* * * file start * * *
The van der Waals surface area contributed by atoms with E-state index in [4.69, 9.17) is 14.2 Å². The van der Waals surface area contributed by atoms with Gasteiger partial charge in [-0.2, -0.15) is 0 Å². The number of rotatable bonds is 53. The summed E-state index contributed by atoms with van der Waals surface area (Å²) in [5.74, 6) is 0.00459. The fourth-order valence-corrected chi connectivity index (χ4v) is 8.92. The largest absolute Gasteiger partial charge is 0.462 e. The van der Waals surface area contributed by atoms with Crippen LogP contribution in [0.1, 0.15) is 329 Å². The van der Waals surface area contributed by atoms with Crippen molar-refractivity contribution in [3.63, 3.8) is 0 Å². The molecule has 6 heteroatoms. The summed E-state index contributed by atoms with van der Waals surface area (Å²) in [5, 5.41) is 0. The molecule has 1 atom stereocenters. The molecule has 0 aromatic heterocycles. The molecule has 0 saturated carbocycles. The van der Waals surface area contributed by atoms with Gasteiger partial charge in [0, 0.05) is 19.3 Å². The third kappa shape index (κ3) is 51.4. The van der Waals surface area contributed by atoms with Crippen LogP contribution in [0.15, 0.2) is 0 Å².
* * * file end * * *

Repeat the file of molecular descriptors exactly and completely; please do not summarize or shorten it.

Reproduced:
The van der Waals surface area contributed by atoms with E-state index in [4.69, 9.17) is 14.2 Å². The van der Waals surface area contributed by atoms with Gasteiger partial charge in [-0.2, -0.15) is 0 Å². The number of rotatable bonds is 53. The summed E-state index contributed by atoms with van der Waals surface area (Å²) in [5.74, 6) is 0.00459. The fourth-order valence-corrected chi connectivity index (χ4v) is 8.92. The largest absolute Gasteiger partial charge is 0.462 e. The van der Waals surface area contributed by atoms with Crippen LogP contribution in [0.1, 0.15) is 329 Å². The van der Waals surface area contributed by atoms with Crippen molar-refractivity contribution in [3.63, 3.8) is 0 Å². The molecule has 6 heteroatoms. The summed E-state index contributed by atoms with van der Waals surface area (Å²) in [5, 5.41) is 0. The molecule has 1 atom stereocenters. The molecule has 0 aromatic heterocycles. The molecule has 0 saturated carbocycles. The van der Waals surface area contributed by atoms with Gasteiger partial charge in [0, 0.05) is 19.3 Å². The third kappa shape index (κ3) is 51.4. The van der Waals surface area contributed by atoms with Crippen LogP contribution in [0.15, 0.2) is 0 Å².